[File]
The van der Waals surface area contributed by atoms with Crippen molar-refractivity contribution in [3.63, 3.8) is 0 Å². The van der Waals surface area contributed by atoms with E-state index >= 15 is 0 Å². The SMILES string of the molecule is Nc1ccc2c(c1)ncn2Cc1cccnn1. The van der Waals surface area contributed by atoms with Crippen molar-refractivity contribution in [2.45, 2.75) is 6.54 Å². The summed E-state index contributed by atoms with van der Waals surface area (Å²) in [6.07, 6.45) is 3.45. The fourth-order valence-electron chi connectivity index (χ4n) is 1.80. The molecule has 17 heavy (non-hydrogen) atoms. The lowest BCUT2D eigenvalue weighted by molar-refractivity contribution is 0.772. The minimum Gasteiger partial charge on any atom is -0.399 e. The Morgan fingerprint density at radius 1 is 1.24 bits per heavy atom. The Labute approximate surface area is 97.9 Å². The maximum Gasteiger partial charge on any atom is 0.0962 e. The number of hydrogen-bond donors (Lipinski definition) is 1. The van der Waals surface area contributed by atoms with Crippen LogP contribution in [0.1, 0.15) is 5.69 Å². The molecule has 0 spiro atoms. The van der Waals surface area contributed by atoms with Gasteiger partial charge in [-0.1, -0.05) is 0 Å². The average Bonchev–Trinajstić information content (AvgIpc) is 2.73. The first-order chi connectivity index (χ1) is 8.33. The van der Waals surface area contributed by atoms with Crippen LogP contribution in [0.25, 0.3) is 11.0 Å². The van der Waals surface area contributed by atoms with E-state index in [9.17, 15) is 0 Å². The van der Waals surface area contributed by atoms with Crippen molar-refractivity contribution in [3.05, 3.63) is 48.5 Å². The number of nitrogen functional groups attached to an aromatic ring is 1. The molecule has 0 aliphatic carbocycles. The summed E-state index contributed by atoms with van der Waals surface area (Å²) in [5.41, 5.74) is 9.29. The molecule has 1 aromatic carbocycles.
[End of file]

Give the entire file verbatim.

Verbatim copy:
The van der Waals surface area contributed by atoms with Crippen molar-refractivity contribution in [3.63, 3.8) is 0 Å². The van der Waals surface area contributed by atoms with E-state index >= 15 is 0 Å². The SMILES string of the molecule is Nc1ccc2c(c1)ncn2Cc1cccnn1. The van der Waals surface area contributed by atoms with Crippen molar-refractivity contribution in [2.45, 2.75) is 6.54 Å². The summed E-state index contributed by atoms with van der Waals surface area (Å²) in [6.07, 6.45) is 3.45. The fourth-order valence-electron chi connectivity index (χ4n) is 1.80. The molecule has 17 heavy (non-hydrogen) atoms. The lowest BCUT2D eigenvalue weighted by molar-refractivity contribution is 0.772. The minimum Gasteiger partial charge on any atom is -0.399 e. The Morgan fingerprint density at radius 1 is 1.24 bits per heavy atom. The Labute approximate surface area is 97.9 Å². The maximum Gasteiger partial charge on any atom is 0.0962 e. The number of hydrogen-bond donors (Lipinski definition) is 1. The van der Waals surface area contributed by atoms with Crippen LogP contribution in [0.1, 0.15) is 5.69 Å². The molecule has 0 spiro atoms. The van der Waals surface area contributed by atoms with Gasteiger partial charge in [-0.1, -0.05) is 0 Å². The average Bonchev–Trinajstić information content (AvgIpc) is 2.73. The first-order chi connectivity index (χ1) is 8.33. The van der Waals surface area contributed by atoms with Crippen LogP contribution in [0.25, 0.3) is 11.0 Å². The van der Waals surface area contributed by atoms with E-state index in [9.17, 15) is 0 Å². The van der Waals surface area contributed by atoms with Crippen molar-refractivity contribution in [3.05, 3.63) is 48.5 Å². The number of nitrogen functional groups attached to an aromatic ring is 1. The molecule has 0 aliphatic carbocycles. The summed E-state index contributed by atoms with van der Waals surface area (Å²) in [5.41, 5.74) is 9.29. The molecule has 1 aromatic carbocycles.